Assessing the Business and Market Risks of a Potential U.S. Attack on Syria

As the warm hope of an Arab spring has given way to the cold chill of a Syrian fall, global executives are weighing the business implications of Syrian President Bashar Assad’s chemical arsenal and punitive actions that are being considered, including, despite recent overtures for a diplomatic solution, the very real possibility of a U.S. attack to degrade Assad’s capability to make war.

Risk assessments fluctuate daily as sabers rattle, diplomats negotiate and countries posture. Setting aside politics and diplomacy, I want to look at the situation from a purely business perspective, through the eyes of business executives from around the globe.

Syria has, for some time, ranked as a bad business bet. Even before the current standoff, Coface, a French global credit insurer that rates the business climate in 158 countries, gave the country its lowest rating. Among the problems: poor company transparency, red tape, nepotism, corruption, a shortage of skilled labor and the absence of a consistent framework for direct foreign investment.

The U.S. Department of State closed the U.S. Embassy in Syria in February 2012 and recommends that U.S. citizens avoid the war-torn country. If you are going to live in or visit Syria, the State Department recommends that you hire a private security detail and enroll in its Smart Traveler program, which will keep you abreast of the latest travel alerts and potential dangers. The Czech Republic is offering limited assistance to U.S. citizens through its embassy in Damascus.

Without a doubt, the Syrian conflict has regional implications. While Syria has very little oil exports, the risk of a U.S. military strike sparking a broader Middle East conflict has world markets concerned. The current Syrian regime is allied with Iran and Russia, adding to the stakes. Then there is the question of whether the Syrian rebels have any affiliation with Al-Qaeda and other terrorist groups.

With political tensions running high and millions of Syrian refugees fleeing into neighboring countries, the State Department has added Turkey, Lebanon, Pakistan and Iraq to a long list of countries that U.S. citizens should avoid. Near term and longer term, the situation in Syria and in the broader region is unpredictable and potentially volatile.

From a global risk perspective:
Economic risk. Syria’s agriculture and oil economy has already been wracked by civil war and sanctions, to the point that the recent escalation of tensions should not have a material effect on the global economy. As long as the conflict remains confined within Syrian borders, this analysis should hold.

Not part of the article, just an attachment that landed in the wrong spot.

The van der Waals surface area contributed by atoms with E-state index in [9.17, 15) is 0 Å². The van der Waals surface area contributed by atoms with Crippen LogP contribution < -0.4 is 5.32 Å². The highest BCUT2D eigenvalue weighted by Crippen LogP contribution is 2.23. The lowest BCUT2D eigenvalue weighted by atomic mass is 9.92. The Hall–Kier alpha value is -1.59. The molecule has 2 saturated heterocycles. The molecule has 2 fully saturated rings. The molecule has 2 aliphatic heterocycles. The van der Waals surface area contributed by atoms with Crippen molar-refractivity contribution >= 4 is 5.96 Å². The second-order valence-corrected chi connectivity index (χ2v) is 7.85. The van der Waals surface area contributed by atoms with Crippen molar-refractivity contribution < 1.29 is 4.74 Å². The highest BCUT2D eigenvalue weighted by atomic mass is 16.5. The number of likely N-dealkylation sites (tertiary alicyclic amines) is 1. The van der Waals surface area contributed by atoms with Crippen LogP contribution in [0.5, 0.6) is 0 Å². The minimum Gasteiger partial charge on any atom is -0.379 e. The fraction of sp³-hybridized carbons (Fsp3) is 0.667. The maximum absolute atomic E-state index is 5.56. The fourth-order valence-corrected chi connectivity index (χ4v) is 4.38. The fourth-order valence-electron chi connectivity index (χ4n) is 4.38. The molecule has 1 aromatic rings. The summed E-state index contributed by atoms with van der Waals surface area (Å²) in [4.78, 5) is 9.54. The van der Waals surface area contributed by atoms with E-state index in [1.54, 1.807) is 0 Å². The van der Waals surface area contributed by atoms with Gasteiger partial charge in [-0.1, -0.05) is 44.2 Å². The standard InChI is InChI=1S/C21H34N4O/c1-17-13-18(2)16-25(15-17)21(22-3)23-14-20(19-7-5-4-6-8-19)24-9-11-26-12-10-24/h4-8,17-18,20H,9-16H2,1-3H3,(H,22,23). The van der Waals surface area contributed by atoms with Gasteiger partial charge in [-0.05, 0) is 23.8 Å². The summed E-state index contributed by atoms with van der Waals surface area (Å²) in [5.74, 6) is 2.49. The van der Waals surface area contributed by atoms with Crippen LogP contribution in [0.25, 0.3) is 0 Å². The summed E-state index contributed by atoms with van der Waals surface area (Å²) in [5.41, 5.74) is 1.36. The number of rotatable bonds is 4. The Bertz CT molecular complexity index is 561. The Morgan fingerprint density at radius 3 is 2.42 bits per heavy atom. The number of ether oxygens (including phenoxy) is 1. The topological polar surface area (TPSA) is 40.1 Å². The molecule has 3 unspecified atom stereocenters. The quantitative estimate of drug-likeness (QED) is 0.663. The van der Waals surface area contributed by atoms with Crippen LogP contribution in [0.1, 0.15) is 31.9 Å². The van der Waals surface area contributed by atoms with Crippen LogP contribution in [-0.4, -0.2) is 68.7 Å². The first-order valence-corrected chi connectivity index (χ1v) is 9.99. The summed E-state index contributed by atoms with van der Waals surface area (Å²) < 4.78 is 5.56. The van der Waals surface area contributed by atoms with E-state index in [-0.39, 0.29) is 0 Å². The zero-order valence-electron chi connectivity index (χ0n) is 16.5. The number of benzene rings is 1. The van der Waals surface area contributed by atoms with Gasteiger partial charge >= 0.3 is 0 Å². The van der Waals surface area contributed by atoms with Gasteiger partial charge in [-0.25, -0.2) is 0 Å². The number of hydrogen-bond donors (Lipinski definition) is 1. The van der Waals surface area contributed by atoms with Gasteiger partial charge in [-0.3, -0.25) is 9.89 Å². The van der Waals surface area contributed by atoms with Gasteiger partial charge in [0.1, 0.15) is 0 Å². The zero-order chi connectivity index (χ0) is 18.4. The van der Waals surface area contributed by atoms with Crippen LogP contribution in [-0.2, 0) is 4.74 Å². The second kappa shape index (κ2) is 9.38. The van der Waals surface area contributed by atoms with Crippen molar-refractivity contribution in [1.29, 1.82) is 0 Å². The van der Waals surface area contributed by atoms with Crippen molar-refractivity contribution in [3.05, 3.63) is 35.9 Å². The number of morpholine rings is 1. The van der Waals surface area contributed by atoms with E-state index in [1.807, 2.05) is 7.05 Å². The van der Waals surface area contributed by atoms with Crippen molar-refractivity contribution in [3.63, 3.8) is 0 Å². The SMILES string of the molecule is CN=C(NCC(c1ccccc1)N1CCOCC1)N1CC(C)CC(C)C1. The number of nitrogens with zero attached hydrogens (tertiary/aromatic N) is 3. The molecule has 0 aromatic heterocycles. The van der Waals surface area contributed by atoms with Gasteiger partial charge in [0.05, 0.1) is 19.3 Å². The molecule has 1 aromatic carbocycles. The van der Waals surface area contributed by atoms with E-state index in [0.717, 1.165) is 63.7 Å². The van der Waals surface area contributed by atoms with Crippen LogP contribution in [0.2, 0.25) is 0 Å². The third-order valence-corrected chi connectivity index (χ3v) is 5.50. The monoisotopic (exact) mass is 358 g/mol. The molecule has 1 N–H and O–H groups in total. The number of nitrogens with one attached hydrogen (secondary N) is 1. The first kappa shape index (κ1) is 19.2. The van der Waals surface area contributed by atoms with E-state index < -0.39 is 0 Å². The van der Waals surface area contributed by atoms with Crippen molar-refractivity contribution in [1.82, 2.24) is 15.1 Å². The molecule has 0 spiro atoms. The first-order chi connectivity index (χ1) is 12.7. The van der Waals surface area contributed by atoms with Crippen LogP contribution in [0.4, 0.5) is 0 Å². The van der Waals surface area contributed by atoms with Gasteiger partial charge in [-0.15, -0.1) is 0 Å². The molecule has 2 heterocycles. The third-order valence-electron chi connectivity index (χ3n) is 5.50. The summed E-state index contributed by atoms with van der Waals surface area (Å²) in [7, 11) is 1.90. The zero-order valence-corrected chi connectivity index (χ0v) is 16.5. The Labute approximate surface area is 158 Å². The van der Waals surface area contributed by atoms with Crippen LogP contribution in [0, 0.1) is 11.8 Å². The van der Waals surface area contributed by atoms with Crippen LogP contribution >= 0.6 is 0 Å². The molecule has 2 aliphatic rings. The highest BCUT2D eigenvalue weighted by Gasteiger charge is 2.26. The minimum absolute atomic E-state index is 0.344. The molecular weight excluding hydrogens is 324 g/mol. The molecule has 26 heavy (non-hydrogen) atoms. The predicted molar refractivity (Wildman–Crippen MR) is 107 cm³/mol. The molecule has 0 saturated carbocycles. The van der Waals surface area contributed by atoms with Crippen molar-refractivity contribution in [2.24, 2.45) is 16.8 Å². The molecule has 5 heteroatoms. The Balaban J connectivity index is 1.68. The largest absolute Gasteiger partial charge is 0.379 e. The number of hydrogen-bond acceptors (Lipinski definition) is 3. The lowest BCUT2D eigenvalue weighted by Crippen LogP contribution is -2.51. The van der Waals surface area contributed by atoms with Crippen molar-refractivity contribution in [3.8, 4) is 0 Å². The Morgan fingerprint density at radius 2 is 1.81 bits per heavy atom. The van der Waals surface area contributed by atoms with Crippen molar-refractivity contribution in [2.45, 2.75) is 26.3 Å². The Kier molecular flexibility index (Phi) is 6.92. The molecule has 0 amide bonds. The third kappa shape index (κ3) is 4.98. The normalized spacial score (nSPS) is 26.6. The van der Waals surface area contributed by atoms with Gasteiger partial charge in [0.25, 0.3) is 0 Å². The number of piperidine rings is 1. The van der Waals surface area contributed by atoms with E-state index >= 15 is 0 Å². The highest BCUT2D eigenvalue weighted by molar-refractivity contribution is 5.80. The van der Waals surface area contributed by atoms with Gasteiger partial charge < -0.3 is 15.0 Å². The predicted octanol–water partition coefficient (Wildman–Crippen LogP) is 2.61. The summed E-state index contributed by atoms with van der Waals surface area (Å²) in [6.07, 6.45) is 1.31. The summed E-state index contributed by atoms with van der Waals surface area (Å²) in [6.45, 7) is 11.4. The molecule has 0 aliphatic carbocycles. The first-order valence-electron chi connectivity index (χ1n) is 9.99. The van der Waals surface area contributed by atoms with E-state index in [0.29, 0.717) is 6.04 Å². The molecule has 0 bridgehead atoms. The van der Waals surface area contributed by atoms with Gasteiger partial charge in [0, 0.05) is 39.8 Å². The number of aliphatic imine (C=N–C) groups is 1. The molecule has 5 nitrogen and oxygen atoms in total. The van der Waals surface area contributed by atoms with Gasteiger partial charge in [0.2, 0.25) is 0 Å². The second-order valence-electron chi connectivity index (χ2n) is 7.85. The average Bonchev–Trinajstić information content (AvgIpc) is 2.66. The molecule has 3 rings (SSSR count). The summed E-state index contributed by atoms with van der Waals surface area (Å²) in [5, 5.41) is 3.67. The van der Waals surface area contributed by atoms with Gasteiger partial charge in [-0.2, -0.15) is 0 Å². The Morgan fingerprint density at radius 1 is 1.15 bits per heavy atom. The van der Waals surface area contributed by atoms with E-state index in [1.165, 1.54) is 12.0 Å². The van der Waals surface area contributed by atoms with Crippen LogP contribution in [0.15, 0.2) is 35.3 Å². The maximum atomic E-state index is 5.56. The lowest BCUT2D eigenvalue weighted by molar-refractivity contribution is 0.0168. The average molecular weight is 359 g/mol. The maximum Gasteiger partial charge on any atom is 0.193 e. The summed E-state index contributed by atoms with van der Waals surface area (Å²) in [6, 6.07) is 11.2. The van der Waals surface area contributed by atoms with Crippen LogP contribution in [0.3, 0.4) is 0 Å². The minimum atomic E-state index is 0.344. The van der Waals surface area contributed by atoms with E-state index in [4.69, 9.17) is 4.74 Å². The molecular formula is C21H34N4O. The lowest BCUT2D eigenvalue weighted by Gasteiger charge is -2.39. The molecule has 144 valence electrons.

Oil prices. Although Syria’s oil production is negligible, The Economist reports in its Free Exchange Economics blog that energy analysts are concerned that military action could foster anti-Western sentiment throughout the Arab world. The overarching concern is that U.S. military action in Syria could amplify violent anti-Western sentiment in Egypt, a key gateway for oil coming from the Middle East, and disrupt the flow of oil around the world. This would spike the price of oil, creating economic hardships for emerging markets, particularly India and Turkey.
Portfolio risk. Markets seem to favor diplomacy over aggression, according to John Studzinski, global head of Blackstone Advisory partners, who told CNBC that President Obama’s recent decision to give diplomacy another try helped ease investor anxiety. Airline stocks rose and oil prices fell on news that the Obama administration had reached a deal with Russia for Syria to hand over its chemical weapons by the middle of next year. However, this fast-track implementation is not without risk, as its execution would take place during a civil war – creating enormous logistical challenges. Furthermore, a U.S. strike has not been ruled out. Any attempt by Syria to “game” its response may risk reprisals.
Supply-chain risk. Given Syria’s limited manufacturing output, there doesn’t seem to be much concern here, with the exception of the regional oil supply-related risks noted earlier and the potential effects on global supply chains.

By all counts, it would appear that a diplomatic solution to the Syrian conflict that is faithfully executed is the best scenario from a business-risk perspective. Clearly, there are broader issues involved. Have you been evaluating the risks of a U.S. attack on Syria on your business interests? Setting aside politics, what do your tea leaves tell you? I’d love to get your perspective.


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